Over 7,000 Continental Army soldiers and 500 of their family members encamped at New Windsor, New York, during the winter of 1782-83. From various walks of life, these patriots looked to the future with some hope and a good deal of trepidation. Sunday May 15, from 2:00 to 3:00 PM learn about a few of the camp residents, including, Oliver Cromwell, an African-American soldier in the New Jersey Line and Henry Kneeland, a Hessian deserter with the Massachusetts troops. A military musket and cannon firing follows the presentation.
Following the capture of British forces by the allied armies of France and America, at Yorktown, Virginia, in the fall of 1781, the northern Continental Army returned to the Hudson Highlands. The destruction of the principal British field army in the south broke England’s will to continue the struggle. In the fall of 1782, near New Windsor, over 7,000 Continental Army soldiers built a city of 600 log huts near New Windsor. Along with some of their family members, they braved the winter and kept a wary eye on the 12,000 British troops in New York City, just 60 miles away and waited to see if the spring brought continued fighting or the announcement of peace.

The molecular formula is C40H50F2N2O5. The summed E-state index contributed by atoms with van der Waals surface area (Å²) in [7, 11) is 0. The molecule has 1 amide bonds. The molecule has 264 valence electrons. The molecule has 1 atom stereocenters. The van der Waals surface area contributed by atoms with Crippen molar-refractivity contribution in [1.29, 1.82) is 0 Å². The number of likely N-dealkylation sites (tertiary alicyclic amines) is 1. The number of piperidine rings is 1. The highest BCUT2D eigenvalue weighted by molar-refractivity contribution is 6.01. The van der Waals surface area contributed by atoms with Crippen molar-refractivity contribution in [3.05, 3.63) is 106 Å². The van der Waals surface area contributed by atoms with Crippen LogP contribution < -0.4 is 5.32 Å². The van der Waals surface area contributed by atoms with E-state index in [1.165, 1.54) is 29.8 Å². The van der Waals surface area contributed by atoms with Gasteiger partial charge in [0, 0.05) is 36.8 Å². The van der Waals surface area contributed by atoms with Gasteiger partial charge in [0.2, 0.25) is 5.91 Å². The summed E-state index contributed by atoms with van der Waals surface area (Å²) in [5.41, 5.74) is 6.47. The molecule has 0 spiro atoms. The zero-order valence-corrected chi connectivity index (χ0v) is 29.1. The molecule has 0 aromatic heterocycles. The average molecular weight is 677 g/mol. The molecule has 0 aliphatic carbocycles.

Everyone is familiar with George Washington, the larger than life father of our country, but what about the individual soldiers who suffered unspeakable hardships and the intrepid band of family members who by choice or necessity followed the Continental Army. Despite years of research by eminent scholars, the common people of the Revolutionary War era still remain elusive- phantoms who appear in the historical record for a brief instant and then disappear just as quickly..
New Windsor Cantonment State Historic Site is co-located with the National Purple Heart Hall of Honor on Route 300, 374 Temple Hill Road, in New Windsor, NY, just three miles south of the intersection of I-87 and I-84. For more information call (845) 561-1765 ext. 22.